United Company RUSAL urged shareholders in Russian miner Norilsk Nickel to elect two independent directors in a high-stakes June 30 vote for control of the board at the world's largest nickel miner.
Several Russian billionaires are vying for position on a new board at Norilsk to have a greater say in the future of the $52 billion company at the heart of rival proposals to create a Kremlin-approved mining colossus.
UC RUSAL Chief Executive Alexander Bulygin said on Friday his company, a one-quarter shareholder in Norilsk since April, planned to pursue a full merger. He said Norilsk shareholders should pool their votes for two independent directors to minimise the chance billionaire Vladimir Potanin ends up with control of the board.
Potanin is the largest single shareholder in Norilsk, with a stake of almost 30 percent. His Interros company has agreed to swap assets with another metals billionaire, Alisher Usmanov, as a possible alternative to a merger with UC RUSAL.
A balanced board composition should include four representatives of Interros, three representatives of RUSAL and two independent directors, Bulygin told reporters on Friday.
The statement altered UC RUSAL's previous assertion that Norilsk's nine-man board should be split equally three ways between its own representatives, those of Interros and independents.
Explaining this, Bulygin said he feared minorities might disperse their votes, resulting in only one independent being elected and Interros gaining an extra seat on the board.
He said he believed minority shareholders owned less than 40 percent of Norilsk, but did not know the exact distribution.
Thirteen candidates are standing for election: five independents, four from Interros, three from UC RUSAL plus Mikhail Prokhorov, the billionaire who sold his Norilsk stake to UC RUSAL after a high-profile split with ex-partner Potanin.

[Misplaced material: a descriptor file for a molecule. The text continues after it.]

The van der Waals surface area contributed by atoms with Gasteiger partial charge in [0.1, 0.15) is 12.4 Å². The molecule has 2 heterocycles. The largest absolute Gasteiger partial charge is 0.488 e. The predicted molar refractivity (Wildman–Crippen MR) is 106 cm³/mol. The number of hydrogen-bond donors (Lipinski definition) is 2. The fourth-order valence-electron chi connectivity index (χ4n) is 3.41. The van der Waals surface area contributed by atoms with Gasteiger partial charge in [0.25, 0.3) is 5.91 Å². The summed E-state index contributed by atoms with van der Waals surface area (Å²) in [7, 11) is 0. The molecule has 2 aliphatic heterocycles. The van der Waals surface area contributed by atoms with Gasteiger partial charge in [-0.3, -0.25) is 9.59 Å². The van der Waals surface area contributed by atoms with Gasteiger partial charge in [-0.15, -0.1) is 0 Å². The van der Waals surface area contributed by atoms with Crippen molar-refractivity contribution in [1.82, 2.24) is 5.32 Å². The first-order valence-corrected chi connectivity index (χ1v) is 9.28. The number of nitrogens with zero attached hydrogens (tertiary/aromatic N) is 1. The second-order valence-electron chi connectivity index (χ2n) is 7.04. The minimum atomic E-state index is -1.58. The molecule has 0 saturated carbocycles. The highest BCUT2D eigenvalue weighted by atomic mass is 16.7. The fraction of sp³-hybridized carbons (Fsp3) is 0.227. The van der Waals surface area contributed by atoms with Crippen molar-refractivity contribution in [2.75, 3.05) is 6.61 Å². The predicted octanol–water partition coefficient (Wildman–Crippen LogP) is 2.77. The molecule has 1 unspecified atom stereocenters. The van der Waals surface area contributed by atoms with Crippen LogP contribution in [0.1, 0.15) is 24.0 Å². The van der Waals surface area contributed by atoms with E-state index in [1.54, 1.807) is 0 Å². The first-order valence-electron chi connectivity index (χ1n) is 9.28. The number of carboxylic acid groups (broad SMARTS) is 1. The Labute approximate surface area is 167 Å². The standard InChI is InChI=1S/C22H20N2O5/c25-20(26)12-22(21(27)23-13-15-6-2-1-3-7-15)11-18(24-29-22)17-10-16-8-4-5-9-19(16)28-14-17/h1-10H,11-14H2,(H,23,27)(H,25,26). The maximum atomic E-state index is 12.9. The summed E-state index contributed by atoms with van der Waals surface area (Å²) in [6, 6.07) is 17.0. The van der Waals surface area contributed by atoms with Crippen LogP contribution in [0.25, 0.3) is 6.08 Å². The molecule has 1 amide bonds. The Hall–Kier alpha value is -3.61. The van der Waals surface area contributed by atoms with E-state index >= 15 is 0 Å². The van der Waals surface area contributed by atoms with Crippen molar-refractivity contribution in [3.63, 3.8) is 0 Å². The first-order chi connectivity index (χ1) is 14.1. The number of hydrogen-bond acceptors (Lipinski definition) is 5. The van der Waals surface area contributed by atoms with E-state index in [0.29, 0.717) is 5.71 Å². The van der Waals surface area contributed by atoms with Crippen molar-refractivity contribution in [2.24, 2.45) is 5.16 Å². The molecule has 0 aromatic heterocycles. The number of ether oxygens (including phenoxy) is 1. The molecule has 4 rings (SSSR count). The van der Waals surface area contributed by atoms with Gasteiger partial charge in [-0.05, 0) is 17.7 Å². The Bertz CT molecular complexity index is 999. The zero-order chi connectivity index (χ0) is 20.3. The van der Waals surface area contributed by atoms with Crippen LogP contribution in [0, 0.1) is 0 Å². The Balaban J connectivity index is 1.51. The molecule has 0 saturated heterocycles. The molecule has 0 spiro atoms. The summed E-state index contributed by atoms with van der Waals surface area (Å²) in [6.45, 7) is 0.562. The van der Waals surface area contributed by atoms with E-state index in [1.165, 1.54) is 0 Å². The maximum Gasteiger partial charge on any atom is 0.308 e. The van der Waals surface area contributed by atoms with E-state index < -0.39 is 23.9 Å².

Prokhorov, who received a 14 percent UC RUSAL stake in part-payment, is expected to back the aluminium company.
Bulygin said UC RUSAL supported a proposal by Norilsk's management to raise the number of board members to 13, which would allow the election of at least three independents.
Unfortunately, the shareholder structure only permits the election of two independent directors, he said.
Bulygin said UC RUSAL also supported the election of an independent board chairman, but that an extraordinary general meeting would be needed to achieve this.
Of the five independent nominees, UC RUSAL is supporting the nominations of Tye Burt, chief executive of Canadian miner Kinross Gold, and Guy de Selliers, a Norilsk board member since 2002.
Norilsk, on the other hand, has recommended its shareholders vote in favour of de Selliers and another incumbent independent, Heinz Schimmelbush.
Bulygin added UC RUSAL was not satisfied with the current board's performance in 2007, citing a surprise 12 percent drop in net profit following the write-off of nearly $2 billion related to newly acquired power and mining assets.
But Bulygin said he saw no need to replace Norilsk Chief Executive Denis Morozov.
The board should be re-elected and Morozov should be kept and given an opportunity to work, Bulygin said. (Editing by Paul Bolding)
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